New center to study sports market

UNIVERSITY PARK — The new Center for Sports Business Research at Penn State campus is poised to tap into a potentially lucrative market by developing intellectual research into the business of sports.

“It’s just an area that’s very ripe for this intellectual exploration,” said Wayne DeSarbo, executive director of the center and a Smeal distinguished professor of marketing.

He said the sports market is a $400 billion industry that is untapped in the areas that the center, established by the Smeal College of Business at the start of the year, hopes to explore.

DeSarbo said the business research center at Penn State combines the school’s reputation in the sports industry, particularly football, with the goal of attracting top scholars to study aspects of the sports industry such as marketing, supply chain management and finance.

DeSarbo said he wants to see the center bridge the gap between academic research on sports business and issues facing decision-makers, such as major league team owners, in the sports industry.

“It’s like a new field,” he said. “There’s not many areas of academic inquiry that have a section in almost every newspaper in the country.”

Other schools, including the University of Oregon, Southern California and Minnesota, have sports-related centers in their respective business schools, but the focus of their research differs, DeSarbo said.

The existing schools have taken an educational and practitioner-related approach, with research being mostly oriented toward trade journals, he said.

Smeal looks to take the research a step further.

“Our goal is to define sports business-related problems and devise new quantitative, behavioral and/or managerial methods to solve these problems so that the research can be published in A-level academic journals,” DeSarbo wrote in an e-mail.

He said the plan is to survey executives within all areas of the sports industry to determine what issues need to be addressed.

It’s a wide-open market when it comes to opportunities, DeSarbo said. There’s room to study everything from brand loyalty — something that is very different from product loyalty, given that fans don’t usually jump to another team — exploring what drives television ratings for games, ticketing models for certain matchups, even coming up with a model to determine where a player should be drafted.

One project already under way, for example, has a goal of creating a computer model that will determine a major league baseball player’s worth when it comes to salary.

In addition to the research, there also are plans to help define additional sports-related courses and opportunities for undergraduates who are considering making a career in the sports industry.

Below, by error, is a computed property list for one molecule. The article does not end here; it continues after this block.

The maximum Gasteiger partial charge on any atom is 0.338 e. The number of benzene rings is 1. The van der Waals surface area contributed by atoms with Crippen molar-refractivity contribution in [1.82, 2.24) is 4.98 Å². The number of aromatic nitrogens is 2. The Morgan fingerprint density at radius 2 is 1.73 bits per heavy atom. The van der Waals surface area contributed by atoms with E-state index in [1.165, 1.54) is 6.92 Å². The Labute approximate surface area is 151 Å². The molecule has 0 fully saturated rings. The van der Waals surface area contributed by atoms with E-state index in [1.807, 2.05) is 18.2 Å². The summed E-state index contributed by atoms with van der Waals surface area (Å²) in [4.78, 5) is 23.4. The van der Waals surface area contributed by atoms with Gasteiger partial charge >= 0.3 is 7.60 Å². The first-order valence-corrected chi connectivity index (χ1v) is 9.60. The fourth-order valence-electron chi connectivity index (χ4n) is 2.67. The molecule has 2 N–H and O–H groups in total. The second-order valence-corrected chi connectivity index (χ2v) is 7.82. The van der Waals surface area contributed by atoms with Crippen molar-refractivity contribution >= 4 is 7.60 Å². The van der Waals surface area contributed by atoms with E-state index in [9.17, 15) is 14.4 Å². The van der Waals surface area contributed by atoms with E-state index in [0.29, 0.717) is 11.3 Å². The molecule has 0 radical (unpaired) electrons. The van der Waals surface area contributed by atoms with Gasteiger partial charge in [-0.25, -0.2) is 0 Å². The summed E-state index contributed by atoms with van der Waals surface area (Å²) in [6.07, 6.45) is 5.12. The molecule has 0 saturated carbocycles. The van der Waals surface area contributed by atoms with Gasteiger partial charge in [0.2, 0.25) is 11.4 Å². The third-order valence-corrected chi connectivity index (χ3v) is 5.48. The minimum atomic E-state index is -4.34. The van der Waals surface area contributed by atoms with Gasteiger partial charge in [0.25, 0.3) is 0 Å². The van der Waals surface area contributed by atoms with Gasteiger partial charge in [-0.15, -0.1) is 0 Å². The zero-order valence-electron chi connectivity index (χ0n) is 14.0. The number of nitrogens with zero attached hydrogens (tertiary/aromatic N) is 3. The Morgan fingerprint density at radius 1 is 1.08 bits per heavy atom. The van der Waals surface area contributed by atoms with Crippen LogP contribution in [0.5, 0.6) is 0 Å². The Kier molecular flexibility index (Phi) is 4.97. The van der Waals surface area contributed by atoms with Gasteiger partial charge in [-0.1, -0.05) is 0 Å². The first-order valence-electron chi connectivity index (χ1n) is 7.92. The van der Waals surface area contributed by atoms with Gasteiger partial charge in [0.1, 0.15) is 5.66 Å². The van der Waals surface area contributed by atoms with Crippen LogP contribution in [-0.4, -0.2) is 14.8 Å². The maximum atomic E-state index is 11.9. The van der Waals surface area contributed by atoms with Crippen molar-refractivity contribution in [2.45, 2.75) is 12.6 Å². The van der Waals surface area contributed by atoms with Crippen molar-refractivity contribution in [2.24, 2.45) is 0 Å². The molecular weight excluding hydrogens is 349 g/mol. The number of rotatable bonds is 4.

Andrew Bergstein, a marketing instructor for the college and the center’s associate director, said part of the challenge is how to educate students about opportunities in an industry where the largest number of jobs are in marketing.

“I think there probably more people who say they want to do something with sports than there are jobs for them,” he said. “Part of what we need to do is sort of separate the fan from the people who want to work in the industry.”

He’s offering a sports management and marketing course this semester. Sports-related courses outside business are in such fields as journalism and law at University Park.

That could help expose a small number of students to the industry, projects and internships.

Bergstein said that as interest grows, there is a possibility that an interdisciplinary minor will be developed. There also will be supervised student research at the undergraduate, masters and doctoral levels.

“It’s really trying to give students some extra education,” he said.

DeSarbo said key advantages for Penn State are placement of students at positions in the industry, promotion of the college and increased funding opportunities for research and executive education.

DeSarbo said the goal is to have all parts of center in operation by this time next year.

Work is ongoing to establish an advisory board, complete with members representing interests ranging from television stations to advertising.

There are also plans to host an annual conference that would bring industry practitioners, faculty and students together.

Lecture programs, newsletters and a sports industry career fair will be developed to increased awareness.

Jennifer Thomas can be reached at 231-4638.